Dear friends, I’m thrilled to share that I will be one of the women featured in a new exhibition, ‘The Changemakers: Rochester Women Who Changed the World,’ inspired by the centennial of the Nineteenth Amendment and commemoration of the women’s suffrage movement.
The Changemakers will open on October 9, 2020 in the Riedman Gallery at the Rochester Museum & Science Center.
It will be a community-curated exhibition that hopes to celebrate historical and contemporary women visionaries, trailblazers, inventors, social innovators, and entrepreneurs in western New York, through compelling, untold narratives. It will use Immersive, collections-rich spaces and hands-on experiences to give visitors new access to insights from the past, encourage gender equity in the present, and inspire a better future.
I will be there on Oct 8th! What a treat! #ChangemakersRoc
went to #sunkenmeadowstatepark this morning. just 20 min from our place and such a wonderful beach and boardwalk! boardwalks are one of my favorite things in life, pretty much. but there were too many people there so we changed course and walked through the park. there was this broken fence in front of a fragrant bunch of wilderness and its heady scents of nascent spring took me back to my childhood in brussels, when we would wait for such a sunny day to go explore and stay outdoors for as long as we could. magic.
i wrote this in the middle of our move, because it means that much to me. a new exhibit based on the work of radical bengali feminist rokeya hossain is now at the Memorial Art Gallery of the University of Rochester (until june of this year). that’s something to rejoice, except that hossain’s muslim identity is completely erased in the discourse about the project both on MAG’s website as well as in artist chitra ganesh’s description of the work on her own website.
this erasure is particularly jarring at a time of anti-muslim progroms in india as well as the weaponization of the pandemic (it’s being called covid jihad) to stoke islamophobia.
i have to write about this. so we are moving to long island on april 8th, inshallah, and i have been selling a lot of stuff on fb at fairly low prices – from a treadmill to a yamaha piano, to bedroom furniture, bookcases, cameras, skis and bikes. i’ve also donated tons: i post on fb, add pictures of the stuff, and people come and pick it up for free. there is plenty of social distancing as they help themselves from shelves in my garage, with no human contact at all. it’s been one of the loveliest experiences ever.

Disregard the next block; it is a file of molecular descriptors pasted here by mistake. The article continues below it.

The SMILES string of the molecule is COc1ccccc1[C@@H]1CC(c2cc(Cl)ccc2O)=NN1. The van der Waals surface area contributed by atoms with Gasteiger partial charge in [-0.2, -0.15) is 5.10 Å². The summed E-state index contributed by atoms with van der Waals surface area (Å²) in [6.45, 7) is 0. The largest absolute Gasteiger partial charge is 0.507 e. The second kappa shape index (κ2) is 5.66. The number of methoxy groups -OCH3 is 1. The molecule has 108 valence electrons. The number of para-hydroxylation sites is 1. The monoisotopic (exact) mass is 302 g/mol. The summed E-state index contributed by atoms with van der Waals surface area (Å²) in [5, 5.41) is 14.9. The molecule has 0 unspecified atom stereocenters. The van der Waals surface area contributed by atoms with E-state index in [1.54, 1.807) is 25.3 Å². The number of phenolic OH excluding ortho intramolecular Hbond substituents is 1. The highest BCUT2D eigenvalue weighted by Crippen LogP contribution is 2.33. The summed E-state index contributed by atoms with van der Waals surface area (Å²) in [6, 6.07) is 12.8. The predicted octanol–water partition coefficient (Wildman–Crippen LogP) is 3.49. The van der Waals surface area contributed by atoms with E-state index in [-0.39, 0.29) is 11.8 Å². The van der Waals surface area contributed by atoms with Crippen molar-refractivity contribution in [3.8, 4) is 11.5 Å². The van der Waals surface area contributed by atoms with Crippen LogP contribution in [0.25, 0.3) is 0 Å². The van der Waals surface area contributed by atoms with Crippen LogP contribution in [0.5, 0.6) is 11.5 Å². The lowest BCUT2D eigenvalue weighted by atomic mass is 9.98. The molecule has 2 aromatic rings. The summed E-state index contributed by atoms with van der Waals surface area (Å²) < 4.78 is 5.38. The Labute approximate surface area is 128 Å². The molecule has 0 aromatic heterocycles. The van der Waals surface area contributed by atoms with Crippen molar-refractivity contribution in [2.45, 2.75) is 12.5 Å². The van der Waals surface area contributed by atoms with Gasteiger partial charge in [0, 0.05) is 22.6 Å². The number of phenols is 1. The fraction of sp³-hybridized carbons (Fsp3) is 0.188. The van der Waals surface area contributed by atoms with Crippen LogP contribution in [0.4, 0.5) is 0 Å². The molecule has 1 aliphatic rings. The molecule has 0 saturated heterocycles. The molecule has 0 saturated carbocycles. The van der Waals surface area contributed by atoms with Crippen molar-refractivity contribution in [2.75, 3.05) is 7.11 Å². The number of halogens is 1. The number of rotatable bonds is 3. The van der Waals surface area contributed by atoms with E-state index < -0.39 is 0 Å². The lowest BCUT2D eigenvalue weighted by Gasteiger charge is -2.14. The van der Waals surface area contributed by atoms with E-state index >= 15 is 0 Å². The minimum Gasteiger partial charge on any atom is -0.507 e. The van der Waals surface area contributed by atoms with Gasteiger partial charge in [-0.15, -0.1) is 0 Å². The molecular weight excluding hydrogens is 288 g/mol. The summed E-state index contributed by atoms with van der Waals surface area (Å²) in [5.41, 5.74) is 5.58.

not only did i get to meet a large number of my rochester neighbors (an extremely diverse group based on race, ethnicity, class, gender, age, and more) but i also got to know their stories and their visions for the stuff they’re picking up.
some send me pictures of how they’re using those things in their homes. one young guy and his wife bought two bookcases, then joined them to another piece of furniture, added moulding, painted everything, and created a gorgeous entertainment center. he messaged me photographs.
it does my heart good to see how my things, which were loved and cared for, will have another life after they leave our home, that someone else will use them and cherish them as well. they are only things of course, but this opportunity to share with our community has been incredibly joyful. many times when people buy one thing, i give them another for free. someone bought a camera, i gave them a tripod for free. the reactions are priceless, unforgettable. i love rochester so much, and this has been a life-affirming way of saying goodbye.
so a screening of ‘a thin wall’ followed by a community discussion at Douglass Auditorium at 36 King St. was cancelled on march 14th, in accordance with NYS coronavirus guidelines. we hope to reschedule some time in the future.
in the meantime, Darien Lamen spoke to Hibah Arshad, Thomas Gibson and i, and put together this excellent intro to the community conversation we hope to have. pls read/listen here.
doing workouts at home with my brilliant trainer Julie Zobel, and staying sane. it’s just like going to the gym, except it’s better without the equipment. out of breath but happy. message her if u want to do the same.
i am not an alarmist and i like to take things as they come, so today i went to wegmans for my weekly shopping and it was freaky. all the meat is gone, most of the canned goods, no cooking oil, no rice, no pasta, no garbage bags. i didn’t check the TP situation. this is extreme. people should buy what they need. it’s irresponsible to create shortages, as some might actually need that food right now. urgently. also, when people are gripped with fear, those in power will, inevitably, institute harsh authoritarian measures and trample on rights and protections. the process started a long time ago in the US, but this latest crisis (much like the war on terror) will allow robber barons and their state/defense machine to go into overdrive. let’s remember the shock doctrine and use our own calm common sense and compassion in the weeks to come. it will make all the difference.